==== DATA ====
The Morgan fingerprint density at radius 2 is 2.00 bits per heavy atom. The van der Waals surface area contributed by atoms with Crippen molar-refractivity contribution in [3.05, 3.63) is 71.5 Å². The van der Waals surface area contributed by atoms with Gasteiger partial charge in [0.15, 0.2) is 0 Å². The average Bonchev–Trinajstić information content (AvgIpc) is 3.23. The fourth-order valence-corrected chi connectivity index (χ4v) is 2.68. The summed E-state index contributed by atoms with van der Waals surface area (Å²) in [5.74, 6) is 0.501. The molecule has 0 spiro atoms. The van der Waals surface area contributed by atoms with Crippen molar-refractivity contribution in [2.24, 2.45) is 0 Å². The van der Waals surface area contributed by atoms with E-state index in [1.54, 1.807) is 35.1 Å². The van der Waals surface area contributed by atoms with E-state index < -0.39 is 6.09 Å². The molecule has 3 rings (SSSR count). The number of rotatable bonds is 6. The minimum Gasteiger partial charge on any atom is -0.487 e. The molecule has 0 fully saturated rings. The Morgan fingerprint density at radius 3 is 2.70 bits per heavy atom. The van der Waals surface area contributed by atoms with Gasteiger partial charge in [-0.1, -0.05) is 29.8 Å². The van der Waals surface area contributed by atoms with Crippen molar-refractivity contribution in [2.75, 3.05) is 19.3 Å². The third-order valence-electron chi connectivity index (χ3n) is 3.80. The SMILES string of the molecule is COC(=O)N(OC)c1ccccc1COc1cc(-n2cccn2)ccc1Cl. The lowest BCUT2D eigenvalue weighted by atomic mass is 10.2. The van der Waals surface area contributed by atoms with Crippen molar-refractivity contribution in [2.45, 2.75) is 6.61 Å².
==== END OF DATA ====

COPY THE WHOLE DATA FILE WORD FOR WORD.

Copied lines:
The Morgan fingerprint density at radius 2 is 2.00 bits per heavy atom. The van der Waals surface area contributed by atoms with Crippen molar-refractivity contribution in [3.05, 3.63) is 71.5 Å². The van der Waals surface area contributed by atoms with Gasteiger partial charge in [0.15, 0.2) is 0 Å². The average Bonchev–Trinajstić information content (AvgIpc) is 3.23. The fourth-order valence-corrected chi connectivity index (χ4v) is 2.68. The summed E-state index contributed by atoms with van der Waals surface area (Å²) in [5.74, 6) is 0.501. The molecule has 0 spiro atoms. The van der Waals surface area contributed by atoms with Crippen molar-refractivity contribution in [2.24, 2.45) is 0 Å². The van der Waals surface area contributed by atoms with E-state index in [1.54, 1.807) is 35.1 Å². The van der Waals surface area contributed by atoms with E-state index < -0.39 is 6.09 Å². The molecule has 3 rings (SSSR count). The number of rotatable bonds is 6. The minimum Gasteiger partial charge on any atom is -0.487 e. The molecule has 0 fully saturated rings. The Morgan fingerprint density at radius 3 is 2.70 bits per heavy atom. The van der Waals surface area contributed by atoms with Gasteiger partial charge in [-0.1, -0.05) is 29.8 Å². The van der Waals surface area contributed by atoms with Crippen molar-refractivity contribution in [2.75, 3.05) is 19.3 Å². The third-order valence-electron chi connectivity index (χ3n) is 3.80. The SMILES string of the molecule is COC(=O)N(OC)c1ccccc1COc1cc(-n2cccn2)ccc1Cl. The lowest BCUT2D eigenvalue weighted by atomic mass is 10.2. The van der Waals surface area contributed by atoms with Crippen molar-refractivity contribution in [2.45, 2.75) is 6.61 Å².